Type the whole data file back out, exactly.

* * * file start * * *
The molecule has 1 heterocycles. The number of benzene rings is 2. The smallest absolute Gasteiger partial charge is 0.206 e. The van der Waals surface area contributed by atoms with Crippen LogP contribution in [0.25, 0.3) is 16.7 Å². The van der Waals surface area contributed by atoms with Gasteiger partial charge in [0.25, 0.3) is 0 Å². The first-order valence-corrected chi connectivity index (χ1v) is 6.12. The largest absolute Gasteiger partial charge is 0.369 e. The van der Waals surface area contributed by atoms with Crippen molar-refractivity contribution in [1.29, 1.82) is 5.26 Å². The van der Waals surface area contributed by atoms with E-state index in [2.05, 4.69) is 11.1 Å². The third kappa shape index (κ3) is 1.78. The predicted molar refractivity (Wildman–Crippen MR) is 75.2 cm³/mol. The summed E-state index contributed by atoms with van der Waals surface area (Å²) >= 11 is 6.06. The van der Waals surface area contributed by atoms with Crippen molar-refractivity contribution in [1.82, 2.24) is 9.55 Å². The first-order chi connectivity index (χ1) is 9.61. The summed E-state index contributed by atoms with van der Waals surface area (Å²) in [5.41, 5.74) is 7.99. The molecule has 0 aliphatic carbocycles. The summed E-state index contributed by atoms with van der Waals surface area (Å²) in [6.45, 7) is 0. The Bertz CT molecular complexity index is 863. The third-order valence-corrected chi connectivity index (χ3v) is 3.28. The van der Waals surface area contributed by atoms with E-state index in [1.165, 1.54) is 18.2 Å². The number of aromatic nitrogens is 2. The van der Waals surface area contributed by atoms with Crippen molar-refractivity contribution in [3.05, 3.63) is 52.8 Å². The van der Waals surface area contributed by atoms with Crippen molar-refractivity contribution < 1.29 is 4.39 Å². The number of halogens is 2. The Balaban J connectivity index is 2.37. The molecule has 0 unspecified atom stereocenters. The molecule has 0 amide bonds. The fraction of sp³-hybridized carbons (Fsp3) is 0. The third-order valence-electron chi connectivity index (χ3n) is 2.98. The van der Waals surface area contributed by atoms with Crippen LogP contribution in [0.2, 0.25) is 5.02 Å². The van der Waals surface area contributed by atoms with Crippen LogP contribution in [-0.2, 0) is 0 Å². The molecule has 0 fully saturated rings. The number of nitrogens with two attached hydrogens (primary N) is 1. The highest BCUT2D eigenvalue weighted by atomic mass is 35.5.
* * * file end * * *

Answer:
The molecule has 1 heterocycles. The number of benzene rings is 2. The smallest absolute Gasteiger partial charge is 0.206 e. The van der Waals surface area contributed by atoms with Crippen LogP contribution in [0.25, 0.3) is 16.7 Å². The van der Waals surface area contributed by atoms with Gasteiger partial charge in [0.25, 0.3) is 0 Å². The first-order valence-corrected chi connectivity index (χ1v) is 6.12. The largest absolute Gasteiger partial charge is 0.369 e. The van der Waals surface area contributed by atoms with Crippen molar-refractivity contribution in [1.29, 1.82) is 5.26 Å². The van der Waals surface area contributed by atoms with E-state index in [2.05, 4.69) is 11.1 Å². The third kappa shape index (κ3) is 1.78. The predicted molar refractivity (Wildman–Crippen MR) is 75.2 cm³/mol. The summed E-state index contributed by atoms with van der Waals surface area (Å²) >= 11 is 6.06. The van der Waals surface area contributed by atoms with Crippen molar-refractivity contribution in [1.82, 2.24) is 9.55 Å². The first-order chi connectivity index (χ1) is 9.61. The summed E-state index contributed by atoms with van der Waals surface area (Å²) in [5.41, 5.74) is 7.99. The molecule has 0 aliphatic carbocycles. The summed E-state index contributed by atoms with van der Waals surface area (Å²) in [6.45, 7) is 0. The Bertz CT molecular complexity index is 863. The third-order valence-corrected chi connectivity index (χ3v) is 3.28. The van der Waals surface area contributed by atoms with E-state index in [1.165, 1.54) is 18.2 Å². The number of aromatic nitrogens is 2. The van der Waals surface area contributed by atoms with Crippen molar-refractivity contribution in [3.05, 3.63) is 52.8 Å². The van der Waals surface area contributed by atoms with Crippen molar-refractivity contribution < 1.29 is 4.39 Å². The number of halogens is 2. The Balaban J connectivity index is 2.37. The molecule has 0 unspecified atom stereocenters. The molecule has 0 amide bonds. The fraction of sp³-hybridized carbons (Fsp3) is 0. The third-order valence-electron chi connectivity index (χ3n) is 2.98. The van der Waals surface area contributed by atoms with Crippen LogP contribution in [0.2, 0.25) is 5.02 Å². The van der Waals surface area contributed by atoms with Crippen LogP contribution in [-0.2, 0) is 0 Å². The molecule has 0 fully saturated rings. The number of nitrogens with two attached hydrogens (primary N) is 1. The highest BCUT2D eigenvalue weighted by atomic mass is 35.5.